Clockwise from left: Yousuf Ali M.A., Dr Azad Moopen and Dr B.R. Shetty. Here are some reactions from UAE NRIs and their analysis of India’s budget. Image Credit: Supplied

As India’s Finance Minister, Nirmala Sitharaman ditched the traditional British-era briefcase for a red cloth folder and presented her first budget to the nation and the world, closer home in the UAE, non-resident Indian businessmen, service professionals, home-makers sat glued to their television sets listening to the country’s first woman finance minister deliver a well-crafted budget. Here are some reactions from UAE NRIs and their analysis of India’s budget for the year. 

Dr. B.R. Shetty, founder and chairman, NMC healthcare

Dr. B.R. Shetty

It is the dawn of new India. I would like to congratulate Prime Minister Narendra Modi and the energetic Finance Minister of India, Nirmala Sitaraman for the remarkable vision. I am pretty sure this budget will take the Indian growth story to a different level.

The time has come for NRIs to easily do business in lndia. There is great opportunity in health sector, agriculture, education and technology, aviation sector, infrastructure among others.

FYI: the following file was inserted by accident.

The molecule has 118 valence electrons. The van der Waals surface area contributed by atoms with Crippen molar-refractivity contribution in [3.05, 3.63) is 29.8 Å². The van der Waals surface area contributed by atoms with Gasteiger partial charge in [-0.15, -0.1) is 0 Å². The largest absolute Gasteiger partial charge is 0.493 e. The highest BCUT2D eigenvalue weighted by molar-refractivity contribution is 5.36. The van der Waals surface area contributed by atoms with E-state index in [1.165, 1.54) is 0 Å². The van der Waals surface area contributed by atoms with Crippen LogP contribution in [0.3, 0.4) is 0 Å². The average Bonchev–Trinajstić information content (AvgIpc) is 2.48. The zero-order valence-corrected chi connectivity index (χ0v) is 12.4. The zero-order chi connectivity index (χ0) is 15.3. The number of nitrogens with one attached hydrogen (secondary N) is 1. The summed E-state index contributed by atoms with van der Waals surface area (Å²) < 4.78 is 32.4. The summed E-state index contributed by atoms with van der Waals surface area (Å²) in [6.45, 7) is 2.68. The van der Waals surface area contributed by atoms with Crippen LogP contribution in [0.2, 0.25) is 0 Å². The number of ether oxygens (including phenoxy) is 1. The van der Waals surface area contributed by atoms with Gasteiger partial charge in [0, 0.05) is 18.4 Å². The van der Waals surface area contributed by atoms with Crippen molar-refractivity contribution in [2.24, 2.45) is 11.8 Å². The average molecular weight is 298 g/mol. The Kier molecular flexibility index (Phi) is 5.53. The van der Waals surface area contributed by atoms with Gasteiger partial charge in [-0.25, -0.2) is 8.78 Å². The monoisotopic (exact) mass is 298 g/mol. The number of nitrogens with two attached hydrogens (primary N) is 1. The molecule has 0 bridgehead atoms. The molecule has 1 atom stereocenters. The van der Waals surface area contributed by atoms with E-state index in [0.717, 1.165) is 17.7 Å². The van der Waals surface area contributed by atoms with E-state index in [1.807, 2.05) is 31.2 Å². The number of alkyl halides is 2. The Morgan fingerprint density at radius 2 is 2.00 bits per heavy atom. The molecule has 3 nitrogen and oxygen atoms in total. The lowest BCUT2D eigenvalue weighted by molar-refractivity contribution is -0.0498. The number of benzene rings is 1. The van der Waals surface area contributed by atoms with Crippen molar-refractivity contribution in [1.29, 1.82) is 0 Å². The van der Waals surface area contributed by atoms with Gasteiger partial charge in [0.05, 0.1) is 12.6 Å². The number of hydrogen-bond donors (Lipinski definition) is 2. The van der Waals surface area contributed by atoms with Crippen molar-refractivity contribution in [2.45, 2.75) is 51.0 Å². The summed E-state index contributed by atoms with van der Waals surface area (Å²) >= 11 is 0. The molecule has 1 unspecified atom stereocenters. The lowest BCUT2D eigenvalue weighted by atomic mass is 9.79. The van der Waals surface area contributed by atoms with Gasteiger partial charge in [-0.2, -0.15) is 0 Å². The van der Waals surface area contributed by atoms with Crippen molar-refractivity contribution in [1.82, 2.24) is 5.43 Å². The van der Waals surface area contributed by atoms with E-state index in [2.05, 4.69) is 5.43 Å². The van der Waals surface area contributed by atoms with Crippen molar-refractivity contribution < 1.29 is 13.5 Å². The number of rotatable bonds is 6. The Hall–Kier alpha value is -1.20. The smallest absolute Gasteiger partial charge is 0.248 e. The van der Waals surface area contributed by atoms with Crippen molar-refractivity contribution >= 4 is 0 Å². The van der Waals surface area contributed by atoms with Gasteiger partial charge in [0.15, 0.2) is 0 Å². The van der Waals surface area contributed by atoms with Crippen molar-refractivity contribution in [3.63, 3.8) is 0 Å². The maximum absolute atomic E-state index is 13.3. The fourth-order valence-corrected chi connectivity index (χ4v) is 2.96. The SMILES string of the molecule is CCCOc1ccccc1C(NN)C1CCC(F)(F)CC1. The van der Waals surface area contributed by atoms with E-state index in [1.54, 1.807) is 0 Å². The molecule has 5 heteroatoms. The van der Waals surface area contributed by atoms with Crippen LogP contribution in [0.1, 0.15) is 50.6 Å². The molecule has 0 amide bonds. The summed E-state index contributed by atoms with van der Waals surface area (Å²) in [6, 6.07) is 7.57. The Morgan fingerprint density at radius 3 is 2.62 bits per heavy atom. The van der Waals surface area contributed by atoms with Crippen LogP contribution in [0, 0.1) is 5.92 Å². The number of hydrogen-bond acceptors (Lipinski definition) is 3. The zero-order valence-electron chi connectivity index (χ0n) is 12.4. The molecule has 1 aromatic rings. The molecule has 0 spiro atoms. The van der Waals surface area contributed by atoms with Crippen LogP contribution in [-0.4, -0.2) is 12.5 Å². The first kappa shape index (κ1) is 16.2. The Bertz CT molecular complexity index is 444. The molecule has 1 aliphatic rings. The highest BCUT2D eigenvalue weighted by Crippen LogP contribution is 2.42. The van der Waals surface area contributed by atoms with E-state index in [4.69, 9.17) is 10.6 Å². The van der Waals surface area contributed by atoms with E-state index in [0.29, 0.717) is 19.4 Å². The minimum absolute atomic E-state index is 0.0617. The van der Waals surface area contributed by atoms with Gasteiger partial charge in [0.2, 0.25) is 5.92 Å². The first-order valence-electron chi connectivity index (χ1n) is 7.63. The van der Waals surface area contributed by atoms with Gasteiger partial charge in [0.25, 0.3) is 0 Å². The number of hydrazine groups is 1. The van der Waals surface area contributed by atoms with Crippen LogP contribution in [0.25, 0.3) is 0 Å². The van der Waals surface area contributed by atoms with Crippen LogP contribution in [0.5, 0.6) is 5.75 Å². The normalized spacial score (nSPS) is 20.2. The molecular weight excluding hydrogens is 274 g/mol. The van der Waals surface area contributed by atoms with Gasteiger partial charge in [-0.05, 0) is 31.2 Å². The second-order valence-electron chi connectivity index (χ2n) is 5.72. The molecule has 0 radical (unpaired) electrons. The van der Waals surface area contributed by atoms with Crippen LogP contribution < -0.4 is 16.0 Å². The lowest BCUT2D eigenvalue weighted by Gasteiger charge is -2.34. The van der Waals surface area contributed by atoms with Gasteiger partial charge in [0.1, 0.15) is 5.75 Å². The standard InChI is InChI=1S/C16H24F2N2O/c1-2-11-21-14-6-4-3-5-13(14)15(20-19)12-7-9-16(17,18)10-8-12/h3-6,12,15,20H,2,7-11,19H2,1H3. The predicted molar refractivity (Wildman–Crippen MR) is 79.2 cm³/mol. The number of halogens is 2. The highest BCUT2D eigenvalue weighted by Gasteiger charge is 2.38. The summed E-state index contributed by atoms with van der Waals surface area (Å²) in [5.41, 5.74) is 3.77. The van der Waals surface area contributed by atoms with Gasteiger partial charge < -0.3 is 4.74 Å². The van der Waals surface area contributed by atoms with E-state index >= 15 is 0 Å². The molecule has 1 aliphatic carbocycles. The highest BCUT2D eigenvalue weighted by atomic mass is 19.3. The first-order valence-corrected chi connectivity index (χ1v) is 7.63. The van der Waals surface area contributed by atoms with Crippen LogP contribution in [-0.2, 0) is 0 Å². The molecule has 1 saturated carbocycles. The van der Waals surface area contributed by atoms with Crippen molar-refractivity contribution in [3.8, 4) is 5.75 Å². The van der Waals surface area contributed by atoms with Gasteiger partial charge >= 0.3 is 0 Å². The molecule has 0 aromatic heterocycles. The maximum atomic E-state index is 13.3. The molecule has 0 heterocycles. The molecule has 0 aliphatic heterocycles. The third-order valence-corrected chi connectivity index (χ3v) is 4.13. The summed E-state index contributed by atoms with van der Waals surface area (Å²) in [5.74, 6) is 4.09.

According to me it is a well balanced budget, encouraging new start ups, the women and youth of India. 

Needless to say with modernisation of health care industry and education, these will boost sectors like kidney transplant, tissue culture, stem cell technology.

Yusuffali MA, chairman of Lulu Group

Yusuffali MA

As expected, the first budget of Modi 2.0 Govt. has efficiently covered almost all critical sectors which will boost India’s march towards becoming a US$ 5 trillion economy.

The key take-aways for me in this maiden budget by Nirmala Sitharaman are the emphasis given to rural and agricultural development, women entrepreneurship and making India the global education hub of excellence. India’s biggest asset has always been our young human resource and the measures taken in the fields of research & education will surely go a long way in boosting start-ups in various fields and across all economic segments.

On the infrastructure side, the plan to revitalise the railways, the back bone of our internal trade is highly encouraging. I have always been a big advocate of PPP model of development and investments in the infrastructure sector, so obviously it’s heartening to note that the government is promoting this model. Surely many organisations will come forward to be a part of this opportunity, to spur faster growth.

As an NRI, I am extremely happy to note that Aadhar issuing process has been simplified which will make our lives much easier. I am eagerly looking forward to the proposed ANNUAL GLOBAL INVESTORS MEET especially now that the NRI investment in the country would be made much easier by merging NRI portfolio route with foreign portfolio investment.

Dr Azad Moopen , Founder Chairman and Managing Director, Aster DM Healthcare

Dr Azad Moopen